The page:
Long time no see, if you’re from Colorado

The Review - - OPINION - Visit colum­nist Jim Smart’s web­site at jamess­mart­sphiladel­phia.com.

A news item widely pub­lished a week or so ago re­ported that Colorado State Univer­sity has asked stu­dents to stop us­ing the greet­ing “long time no see” be­cause it might of­fend Asian Amer­i­cans. The ad­min­is­tra­tors said they frowned on “non­in­clu­sive” lan­guage.

That started me pon­der­ing sev­eral aspects of the sit­u­a­tion. For one thing, isn’t non­in­clu­sive the same as ex­clu­sive?

For an­other, my ear­li­est im­pres­sion of that phrase came from my grand­fa­ther, who used it reg­u­larly, even when the length of time since he had seen his gree­tee had been short.

The novel syn­tax of the greet­ing never made me think of Asian Amer­i­cans, as the univer­sity feared. When I was a boy in the ’30s and ’40s, it sounded to me like the con­struc­tions used on the “Lone Ranger” ra­dio se­ries by Tonto, al­ways de­scribed by the an­nouncer as the Ranger’s “faith­ful In­dian friend.”

“The Dic­tio­nary of Slang and Un­con­ven­tional English” backs me up on that im­pres­sion. It says that the greet­ing “may have been coined by na­tive speak­ers in im­i­ta­tion of Na­tive Amer­i­can pid­gin.”

(Lin­guists de­fine pid­gin as any gram­mat­i­cally sim­pli­fied speech be­tween groups that don’t have a lan­guage in com­mon.)

And the Mer­riam-Web­ster dic­tio­nary calls Tonto the name of one of var­i­ous sub­groups of the Apache peo­ple.

But “tonto” means “stupid” in Span­ish, caus­ing some folks to sus­pect that the Ranger may have cho­sen a deroga­tory name for his faith­ful friend. So, who knows?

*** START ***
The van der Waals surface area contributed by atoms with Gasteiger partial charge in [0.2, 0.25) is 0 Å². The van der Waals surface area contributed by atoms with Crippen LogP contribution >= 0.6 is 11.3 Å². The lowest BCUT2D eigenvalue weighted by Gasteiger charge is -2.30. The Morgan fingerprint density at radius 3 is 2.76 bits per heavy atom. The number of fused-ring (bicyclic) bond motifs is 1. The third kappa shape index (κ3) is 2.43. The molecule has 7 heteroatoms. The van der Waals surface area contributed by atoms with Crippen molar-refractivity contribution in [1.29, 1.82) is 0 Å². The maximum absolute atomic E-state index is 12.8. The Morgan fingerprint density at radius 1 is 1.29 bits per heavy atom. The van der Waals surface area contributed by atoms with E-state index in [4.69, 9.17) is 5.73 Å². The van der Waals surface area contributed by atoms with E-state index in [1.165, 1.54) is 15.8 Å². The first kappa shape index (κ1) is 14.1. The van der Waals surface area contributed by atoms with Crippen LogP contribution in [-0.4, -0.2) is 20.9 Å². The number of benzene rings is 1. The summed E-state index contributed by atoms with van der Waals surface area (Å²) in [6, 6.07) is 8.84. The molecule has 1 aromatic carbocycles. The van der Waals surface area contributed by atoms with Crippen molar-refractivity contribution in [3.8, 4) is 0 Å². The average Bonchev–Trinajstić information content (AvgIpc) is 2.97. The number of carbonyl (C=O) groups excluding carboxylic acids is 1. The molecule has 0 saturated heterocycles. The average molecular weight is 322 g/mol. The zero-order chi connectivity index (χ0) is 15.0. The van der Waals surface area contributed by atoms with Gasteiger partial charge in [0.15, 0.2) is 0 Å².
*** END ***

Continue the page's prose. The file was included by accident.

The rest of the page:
The nick­name prob­lem may work both ways. Tonto al­ways called the Lone Ranger “kemo sabe” (pro­nounced “sah­bay”). Folks have been ar­gu­ing about the mean­ing and spell­ing of kemo sabe for 80 years or so.

It has been pointed out that “quien no sabe” means “who knows?” in Span­ish

There is also a claim that the word, in Navajo, means “soggy shrub.” That ridicu­lous the­ory is ex­plored in my book, “Soggy Shrub Rides Again,” a col­lec­tion of some of my al­legedly hu­mor­ous columns pub­lished in 1995 and, I shame­lessly point out, still for sale (used) on­line.

The ques­tion was set­tled in a 1995 let­ter from the late Fran Striker Jr., son of the orig­i­na­tor of the Lone Ranger and also of the Green Hor­net, an­other ra­dio se­rial masked hero who was the Lone Ranger’s grand­nephew, which is an­other story.

Writ­ing to me about the non­sen­si­cal Soggy Shrub name, Striker said that the nick­name kemo sabe came from the di­alect of the Potawatomi In­di­ans of his na­tive North­ern Michi­gan and means “trusty friend.”

But, back to Colorado State Univer­sity. Why this out­break of ex­ces­sive long time no seeism?

If we con­sider the doubt­ful premise that Na­tive Amer­i­cans to­day have any­thing to do with it, there are Navajo and Ute reser­va­tions in Colorado, and seven other tribes are rep­re­sented in the pop­u­la­tion, not to men­tion the Anasazi Arche­o­log­i­cal Cen­ter, which fea­tures two 12th cen­tury Na­tive Amer­i­can sites.

The univer­sity is in the city of Fort Collins, named for an 1860s U.S. Army Cav­alry fort there. To­day, the city’s pop­u­la­tion is about 165,000, and only about a half of a per­cent is Na­tive Amer­i­can, not enough to have much in­flu­ence on the univer­sity stu­dents’ syn­tax.

At this point in my in­ves­ti­gat­ing and cog­i­tat­ing, I ar­rived slowly at an­other ques­tion, which may have oc­curred to some read­ers. Why do I, or any res­i­dent of north­west Philadel­phia, care whether or why stu­dents in Colorado, or any­one else, have cho­sen to greet each other with “long time no see”?

Jim Smart Of All Things

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